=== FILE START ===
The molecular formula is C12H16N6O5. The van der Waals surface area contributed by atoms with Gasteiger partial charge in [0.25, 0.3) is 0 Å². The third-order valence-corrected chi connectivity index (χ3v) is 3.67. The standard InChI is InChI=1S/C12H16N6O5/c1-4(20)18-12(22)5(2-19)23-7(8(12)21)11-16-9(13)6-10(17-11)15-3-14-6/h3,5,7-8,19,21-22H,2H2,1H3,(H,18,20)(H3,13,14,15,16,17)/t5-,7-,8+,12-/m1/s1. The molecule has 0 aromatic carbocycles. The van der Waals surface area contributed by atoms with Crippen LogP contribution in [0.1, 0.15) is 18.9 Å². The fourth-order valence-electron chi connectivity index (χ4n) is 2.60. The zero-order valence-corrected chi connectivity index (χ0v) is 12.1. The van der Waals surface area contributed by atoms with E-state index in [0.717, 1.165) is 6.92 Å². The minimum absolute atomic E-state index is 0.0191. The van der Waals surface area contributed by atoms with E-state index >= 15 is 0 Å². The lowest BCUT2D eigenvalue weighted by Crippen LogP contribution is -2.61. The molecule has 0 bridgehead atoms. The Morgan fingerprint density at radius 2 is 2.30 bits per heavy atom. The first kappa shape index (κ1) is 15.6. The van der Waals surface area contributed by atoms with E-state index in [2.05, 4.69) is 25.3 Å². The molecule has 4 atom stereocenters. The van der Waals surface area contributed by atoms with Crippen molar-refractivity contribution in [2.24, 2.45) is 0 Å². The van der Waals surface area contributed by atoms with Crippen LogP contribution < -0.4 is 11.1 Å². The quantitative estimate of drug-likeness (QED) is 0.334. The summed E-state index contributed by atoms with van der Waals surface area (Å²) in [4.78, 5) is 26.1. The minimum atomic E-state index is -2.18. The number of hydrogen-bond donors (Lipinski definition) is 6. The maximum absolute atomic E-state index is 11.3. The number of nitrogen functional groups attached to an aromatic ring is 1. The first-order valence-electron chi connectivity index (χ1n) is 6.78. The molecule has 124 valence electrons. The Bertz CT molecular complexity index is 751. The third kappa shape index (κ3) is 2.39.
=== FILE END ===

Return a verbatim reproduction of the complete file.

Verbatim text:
The molecular formula is C12H16N6O5. The van der Waals surface area contributed by atoms with Gasteiger partial charge in [0.25, 0.3) is 0 Å². The third-order valence-corrected chi connectivity index (χ3v) is 3.67. The standard InChI is InChI=1S/C12H16N6O5/c1-4(20)18-12(22)5(2-19)23-7(8(12)21)11-16-9(13)6-10(17-11)15-3-14-6/h3,5,7-8,19,21-22H,2H2,1H3,(H,18,20)(H3,13,14,15,16,17)/t5-,7-,8+,12-/m1/s1. The molecule has 0 aromatic carbocycles. The van der Waals surface area contributed by atoms with Crippen LogP contribution in [0.1, 0.15) is 18.9 Å². The fourth-order valence-electron chi connectivity index (χ4n) is 2.60. The zero-order valence-corrected chi connectivity index (χ0v) is 12.1. The van der Waals surface area contributed by atoms with E-state index in [0.717, 1.165) is 6.92 Å². The minimum absolute atomic E-state index is 0.0191. The van der Waals surface area contributed by atoms with E-state index >= 15 is 0 Å². The lowest BCUT2D eigenvalue weighted by Crippen LogP contribution is -2.61. The molecule has 0 bridgehead atoms. The Morgan fingerprint density at radius 2 is 2.30 bits per heavy atom. The first kappa shape index (κ1) is 15.6. The van der Waals surface area contributed by atoms with E-state index in [2.05, 4.69) is 25.3 Å². The molecule has 4 atom stereocenters. The van der Waals surface area contributed by atoms with Crippen molar-refractivity contribution in [2.24, 2.45) is 0 Å². The van der Waals surface area contributed by atoms with Crippen LogP contribution < -0.4 is 11.1 Å². The quantitative estimate of drug-likeness (QED) is 0.334. The summed E-state index contributed by atoms with van der Waals surface area (Å²) in [4.78, 5) is 26.1. The minimum atomic E-state index is -2.18. The number of hydrogen-bond donors (Lipinski definition) is 6. The maximum absolute atomic E-state index is 11.3. The number of nitrogen functional groups attached to an aromatic ring is 1. The first-order valence-electron chi connectivity index (χ1n) is 6.78. The molecule has 124 valence electrons. The Bertz CT molecular complexity index is 751. The third kappa shape index (κ3) is 2.39.